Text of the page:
Friday, 17 February 2012

Updating e-learning

In my 2009 book, Delivering E-Learning, I made a number of forecasts, and as I wrote those three years ago, it seems timely to review them.

Arguably, the most glaring omission of the book is its complete lack of reference to Twitter, or micro-blogging. Given the relatively recent explosion of this phenomenon, I beg leave to be excused. I did say that social networking was “just the beginning, and people will find more new ways to interact with a much wider community of contacts, using digital technology”, so I spotted the trend, just not the way it would manifest. As an aside, this may sound a cautionary note to those rushing to buy shares in Facebook – have you seen the bell curves (growth then decline) of Friends Reunited, MySpace and Bebo? Why should Facebook be any different?

Back to my crystal ball. Essentially I made four predictions:

Virtual reality. I think I got that one wrong. I’m not aware of significant new developments in this sphere is the past thee years, and if anything I think its prospects have receded. I’m not clear why that should be, and I’d be interested in others’ opinions – the potential remains massive.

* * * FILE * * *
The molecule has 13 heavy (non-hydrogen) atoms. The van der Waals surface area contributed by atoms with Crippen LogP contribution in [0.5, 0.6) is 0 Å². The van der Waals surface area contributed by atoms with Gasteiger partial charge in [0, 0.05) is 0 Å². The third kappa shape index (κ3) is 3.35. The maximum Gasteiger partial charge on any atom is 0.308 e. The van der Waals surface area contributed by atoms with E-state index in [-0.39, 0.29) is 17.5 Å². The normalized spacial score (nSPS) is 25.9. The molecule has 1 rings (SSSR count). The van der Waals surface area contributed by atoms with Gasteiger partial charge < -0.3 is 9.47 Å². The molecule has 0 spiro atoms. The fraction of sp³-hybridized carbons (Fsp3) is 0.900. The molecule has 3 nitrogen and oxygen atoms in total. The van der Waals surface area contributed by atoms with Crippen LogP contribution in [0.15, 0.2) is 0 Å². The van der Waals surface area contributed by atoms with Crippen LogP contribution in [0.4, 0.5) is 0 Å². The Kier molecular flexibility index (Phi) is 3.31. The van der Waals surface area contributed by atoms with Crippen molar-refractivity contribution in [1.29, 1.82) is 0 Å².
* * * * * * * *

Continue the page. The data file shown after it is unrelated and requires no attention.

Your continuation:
Mobile learning. While deploring the term “M-learning”, I argued that “mobile learning must surely grow in scale of use and in complexity”. I see that as a tick in the box, as more and more of us are using smartphones and tablets for learning.

New interfaces. This has not moved as fast as I hoped, but the huge take-up of touch screens and voice recognition is a clear sign that we are on the way. I stand by my claim that “more intuitive user interfaces are surely just around the corner”.

Personal learning environments have not grown as I predicted, but we can certainly hear the death-knell of proprietary online learning environments, with a flight to open source versions or (more significantly) away from dedicated learning software to more generic, and more flexible technologies, which are easier to embed in organisations’ systems and which employees adopt more readily.

Overall, about 50-50, which I’d argue is not a bad average for predicting. And I don’t think I missed any significant new trend other than Twitter.

Any views?

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